You should find an exercise routine that you will enjoy and fits your strengths as this helps motivate you to maintain the activity. As previously mentioned, the exercise routine you select should provide resistance training, aerobic exertion, and get your heart rate up. Besides selecting the actual exercise, you need to also consider factors such as accessibility and financial requirements. For example, if you join a gym, can you get there regularly and will you be able to afford the membership fees on a monthly basis? Often, specific symptoms related to acromegaly can affect the type of activities one can participate in. For instance, if you are unable to run or walk long distances because you experience joint pain and swelling in your knees, perhaps you should try simple range-of-motion exercises like raising your arms above your head and doing forward and backward shoulder rolls, or even consider swimming. The key to selecting a regular exercise routine is to find something that you will enjoy, do regularly, and is within your abilities.
In some cases, you or someone you know may have lived a very active lifestyle prior to being diagnosed with acromegaly and would like to know if it’s necessary to scale back exercise. Acromegaly could potentially decrease the intensity at which you are able to perform your activities; however, it’s not impossible to maintain a relatively high level of activity. Be sure to discuss your options with your HCP team as this decision will vary from person to person. Do what you can to stay active, listen to your mind and body, and you might be able to reach activity levels that you were accustomed to prior to being diagnosed with acromegaly. In addition, the type of treatment you may be receiving for acromegaly could influence your exercise routine. For those who have had surgery, when you can start exercising again will depend on your post-surgery healing process; however, going forward, you should be okay to continue with regular exercise. Medical treatment doesn’t generally affect one’s exercise routine negatively; in fact, it could potentially help increase your capacity for exercise by reducing the symptoms of acromegaly that likely prevent you from being active.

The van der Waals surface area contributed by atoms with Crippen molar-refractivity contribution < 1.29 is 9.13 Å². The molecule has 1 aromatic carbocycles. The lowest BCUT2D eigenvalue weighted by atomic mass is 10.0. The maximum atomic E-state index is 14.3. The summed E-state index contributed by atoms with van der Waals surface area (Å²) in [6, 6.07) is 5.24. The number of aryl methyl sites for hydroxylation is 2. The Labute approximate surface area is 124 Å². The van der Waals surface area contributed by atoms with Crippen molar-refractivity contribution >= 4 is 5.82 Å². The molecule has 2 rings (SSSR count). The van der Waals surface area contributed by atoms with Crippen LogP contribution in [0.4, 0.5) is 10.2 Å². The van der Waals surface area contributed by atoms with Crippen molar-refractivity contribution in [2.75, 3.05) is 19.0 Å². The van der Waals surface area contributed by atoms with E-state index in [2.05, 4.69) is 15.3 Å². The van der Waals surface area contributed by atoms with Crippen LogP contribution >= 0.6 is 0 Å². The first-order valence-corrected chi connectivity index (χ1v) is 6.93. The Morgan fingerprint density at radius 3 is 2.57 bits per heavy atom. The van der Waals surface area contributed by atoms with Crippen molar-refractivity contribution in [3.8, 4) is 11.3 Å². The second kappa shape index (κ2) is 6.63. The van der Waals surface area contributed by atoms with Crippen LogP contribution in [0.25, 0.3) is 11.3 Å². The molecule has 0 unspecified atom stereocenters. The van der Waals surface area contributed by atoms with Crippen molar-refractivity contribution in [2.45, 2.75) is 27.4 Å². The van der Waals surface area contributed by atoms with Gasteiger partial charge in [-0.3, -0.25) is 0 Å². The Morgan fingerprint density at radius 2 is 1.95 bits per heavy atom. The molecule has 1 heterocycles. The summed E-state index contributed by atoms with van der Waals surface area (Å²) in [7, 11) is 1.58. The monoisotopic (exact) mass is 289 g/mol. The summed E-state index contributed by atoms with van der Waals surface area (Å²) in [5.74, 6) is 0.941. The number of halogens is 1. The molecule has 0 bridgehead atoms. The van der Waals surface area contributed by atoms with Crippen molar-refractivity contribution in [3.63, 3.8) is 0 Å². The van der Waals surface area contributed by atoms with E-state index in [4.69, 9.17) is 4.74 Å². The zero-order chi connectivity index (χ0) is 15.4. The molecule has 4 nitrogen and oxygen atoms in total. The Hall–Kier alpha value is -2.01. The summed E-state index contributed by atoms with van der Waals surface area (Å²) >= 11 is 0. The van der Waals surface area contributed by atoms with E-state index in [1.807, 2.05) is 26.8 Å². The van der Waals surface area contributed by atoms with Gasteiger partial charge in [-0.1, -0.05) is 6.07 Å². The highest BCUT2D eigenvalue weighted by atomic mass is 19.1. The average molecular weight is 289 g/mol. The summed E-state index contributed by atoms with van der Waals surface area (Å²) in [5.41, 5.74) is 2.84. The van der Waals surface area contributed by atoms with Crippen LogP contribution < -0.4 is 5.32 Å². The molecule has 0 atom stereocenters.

Maintaining an exercise routine
The Public Health Agency of Canada and the Canadian Society for Exercise Physiology (CSEP) have developed a set of physical activity guidelines to help Canadians move toward healthier lifestyles. You can check out these guidelines here. Although patients with acromegaly may not be able to closely follow these recommended guidelines as they were developed with the average healthy Canadian in mind, it is still something that a patient with acromegaly can work towards. CSEP physical activity guidelines suggest the average healthy adult should get 150 minutes of moderate to intensive aerobic exercise per week, with intervals of muscle and bone strengthening activities at least 2 days per week.1 As mentioned earlier, you need to determine where you are starting from and what you are willing to do.